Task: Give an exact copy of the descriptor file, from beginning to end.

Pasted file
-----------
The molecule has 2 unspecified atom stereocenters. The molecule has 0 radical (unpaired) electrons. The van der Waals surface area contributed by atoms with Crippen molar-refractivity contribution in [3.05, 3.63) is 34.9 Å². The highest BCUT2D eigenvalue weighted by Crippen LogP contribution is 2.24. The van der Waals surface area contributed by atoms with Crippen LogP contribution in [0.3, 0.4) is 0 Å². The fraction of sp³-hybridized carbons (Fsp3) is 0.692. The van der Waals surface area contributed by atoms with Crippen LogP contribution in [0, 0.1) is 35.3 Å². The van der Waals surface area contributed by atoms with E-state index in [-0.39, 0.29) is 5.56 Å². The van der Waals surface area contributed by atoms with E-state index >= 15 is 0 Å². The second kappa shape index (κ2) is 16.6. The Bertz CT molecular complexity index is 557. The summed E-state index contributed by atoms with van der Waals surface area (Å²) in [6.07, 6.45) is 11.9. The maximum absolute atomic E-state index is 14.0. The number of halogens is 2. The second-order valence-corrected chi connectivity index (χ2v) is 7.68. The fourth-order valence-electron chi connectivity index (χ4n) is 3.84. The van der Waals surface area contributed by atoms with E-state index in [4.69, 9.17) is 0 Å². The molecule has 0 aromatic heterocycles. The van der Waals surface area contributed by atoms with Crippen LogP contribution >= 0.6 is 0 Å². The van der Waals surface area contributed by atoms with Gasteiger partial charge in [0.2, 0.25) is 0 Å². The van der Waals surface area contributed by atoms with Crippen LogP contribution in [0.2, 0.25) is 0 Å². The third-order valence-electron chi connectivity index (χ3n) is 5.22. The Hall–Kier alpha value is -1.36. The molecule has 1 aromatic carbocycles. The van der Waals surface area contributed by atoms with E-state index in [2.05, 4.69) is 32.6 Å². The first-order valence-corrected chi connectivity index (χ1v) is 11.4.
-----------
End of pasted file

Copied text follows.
The molecule has 2 unspecified atom stereocenters. The molecule has 0 radical (unpaired) electrons. The van der Waals surface area contributed by atoms with Crippen molar-refractivity contribution in [3.05, 3.63) is 34.9 Å². The highest BCUT2D eigenvalue weighted by Crippen LogP contribution is 2.24. The van der Waals surface area contributed by atoms with Crippen LogP contribution in [0.3, 0.4) is 0 Å². The fraction of sp³-hybridized carbons (Fsp3) is 0.692. The van der Waals surface area contributed by atoms with Crippen LogP contribution in [0, 0.1) is 35.3 Å². The van der Waals surface area contributed by atoms with E-state index in [-0.39, 0.29) is 5.56 Å². The van der Waals surface area contributed by atoms with E-state index >= 15 is 0 Å². The second kappa shape index (κ2) is 16.6. The Bertz CT molecular complexity index is 557. The summed E-state index contributed by atoms with van der Waals surface area (Å²) in [6.07, 6.45) is 11.9. The maximum absolute atomic E-state index is 14.0. The number of halogens is 2. The second-order valence-corrected chi connectivity index (χ2v) is 7.68. The fourth-order valence-electron chi connectivity index (χ4n) is 3.84. The van der Waals surface area contributed by atoms with E-state index in [4.69, 9.17) is 0 Å². The molecule has 0 aromatic heterocycles. The van der Waals surface area contributed by atoms with Crippen LogP contribution >= 0.6 is 0 Å². The van der Waals surface area contributed by atoms with Gasteiger partial charge in [0.2, 0.25) is 0 Å². The van der Waals surface area contributed by atoms with Crippen LogP contribution in [0.2, 0.25) is 0 Å². The third-order valence-electron chi connectivity index (χ3n) is 5.22. The Hall–Kier alpha value is -1.36. The molecule has 1 aromatic carbocycles. The van der Waals surface area contributed by atoms with E-state index in [2.05, 4.69) is 32.6 Å². The first-order valence-corrected chi connectivity index (χ1v) is 11.4.